Tony Bechara Creates Chaos With Grids

Tony Bechara is the least-known member of a loosely affiliated group of abstract artists who developed a meticulous approach to the phenomenology of color. Centered in New York around Hunter College, where Sanford Wurmfeld, Gabriele Evertz, Vincent Longo, and Robert Swain taught for many years, this group (active since at least the mid-1970s) has long been interested in color theory and issues of perception, going back to Josef Albers and Georges Seurat. One reason they have flown under the radar can be extrapolated from the art historian William Agee’s observation of Wurmfeld’s Cyclorama projects, an immersive experience in which the viewer is surrounded by color: 

A generation of art, permeated by conceptualism and theory, has devalued the power of the visual; like color itself, as well as art, painting that provides visual pleasure has been seen as too easy, too simple, lacking in “intellectual” depth. This is wrong, for it fails to understand that the mind and eye, the intellect and the senses, cannot be separated, and in fact are inextricably joined in one thinking, feeling body. Sensory intelligence and visual intelligence are fundamental to our being. The visual is profound, for it is how we see and thus how we comprehend the world.

Although I knew of Bechara from conversations I had with Wurmfeld, I was not prepared for what I encountered in his self-titled debut exhibition at Lisson Gallery. Working in acrylic on square canvases ranging from 24 by 24 inches to 61 by 61 inches, he divides the entire surface into quarter-inch squares in which he paints one of 28 colors. The colors can shift tonally or sharply. By taping off each vertical line of squares after he has carefully filled every one in, he seamlessly combines rigor and randomness. The result is dazzling, engaging, and unsettling, since it undermines any sense of stability that we associate with a grid. It is the latter aspect that I think is the artist’s contribution to optical, perceptual painting. 

Tony Bechara, “Random 28 (Red version)” (2023), acrylic on canvas, 61 x 61 inches

Bechara begins a painting by determining the number of colors he will use to fill in the grid. Because he covers the previously painted areas with tape (a process he calls “painting blind”), viewers can discover no underlying pattern to the artist’s color choices — which kept this viewer looking and looking.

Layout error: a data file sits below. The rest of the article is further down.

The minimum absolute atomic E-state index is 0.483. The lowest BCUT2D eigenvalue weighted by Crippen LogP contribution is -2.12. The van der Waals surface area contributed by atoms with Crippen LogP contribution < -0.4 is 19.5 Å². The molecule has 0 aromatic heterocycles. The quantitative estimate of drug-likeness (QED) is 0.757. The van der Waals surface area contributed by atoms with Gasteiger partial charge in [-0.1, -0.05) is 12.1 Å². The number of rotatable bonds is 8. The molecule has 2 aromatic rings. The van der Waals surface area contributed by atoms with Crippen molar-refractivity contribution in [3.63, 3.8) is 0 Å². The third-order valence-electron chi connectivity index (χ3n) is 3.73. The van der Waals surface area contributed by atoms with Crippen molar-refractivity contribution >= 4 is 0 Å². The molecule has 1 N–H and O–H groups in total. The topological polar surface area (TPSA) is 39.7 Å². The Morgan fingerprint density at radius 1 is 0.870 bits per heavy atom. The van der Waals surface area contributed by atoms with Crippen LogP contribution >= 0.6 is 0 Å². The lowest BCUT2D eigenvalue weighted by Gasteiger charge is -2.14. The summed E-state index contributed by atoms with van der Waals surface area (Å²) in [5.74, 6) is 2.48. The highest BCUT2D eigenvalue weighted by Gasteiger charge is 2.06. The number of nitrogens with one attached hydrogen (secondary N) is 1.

While all of the exhibition’s seven paintings dated 2023 have a 28-color palette, each one is rendered in a specific set of colors, indicated by the title. (The show also includes one painting from 1979.) For example, the proportions of one color to another can change, as in the identically sized “Random 28 (Red version)” and “Random 28 (Green version).” This phenomenon is evident at a considerable distance from “Random 28 (Red version),” yet as you move closer, the blues, greens, yellows, and oranges become more assertive. The red remains dominant, but not as decisively.

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Tony Bechara, “Random 28 (Green version)” (2023) acrylic on canvas, 61 x 61 inches

The sheer number of squares in each painting, and the range of colors Bechara achieves with a predetermined palette, is likely to bring computer screens and pixels to mind. However, his colors and hues are of various saturations. In contrast to most painters interested in color and perception, his paintings are cacophonous, almost shrill. Their lack of order may not be comforting, but it seems very true to our current world situation. Change and rupture are embedded within the works. In those he’s done a on a deep stretcher, the painting continues around the sides, making it clear that we cannot see the entire work at once, refuting the principles of Minimalism.

Born in Puerto Rico in 1942, Bechara is in his early 80s. This exhibition seems to be the tip of the iceberg in a career that spans at least 40 years, as the early painting, “125 Colors” (1979), demonstrates. His interest in a dissonant visual experience sets him art from Op artists and many of his peers working in the same vein. He seems to want to test the viewer’s ability to visually comprehend his work while initiating a dialogue between the eye and mind about the limits of perception. By embracing the inevitability of chaos and disorder in his paintings, even as he works with rules and boundaries, he brings the subject of mortality into his art. 

My one disappointment regarding the show is with Lisson — as a gallery with deep pockets and a publisher of many exhibition catalogues, more should have been done for Bechara’s debut exhibition there. A major survey and deep study of the artist are long overdue. 

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Tony Bechara, “Random 28 (Blue version)” (2023), acrylic on canvas, 24 x 24 inches

Tony Bechara continues at Lisson Gallery (508 West 24th Street, Chelsea, Manhattan) through February 17. The exhibition was organized by the gallery.

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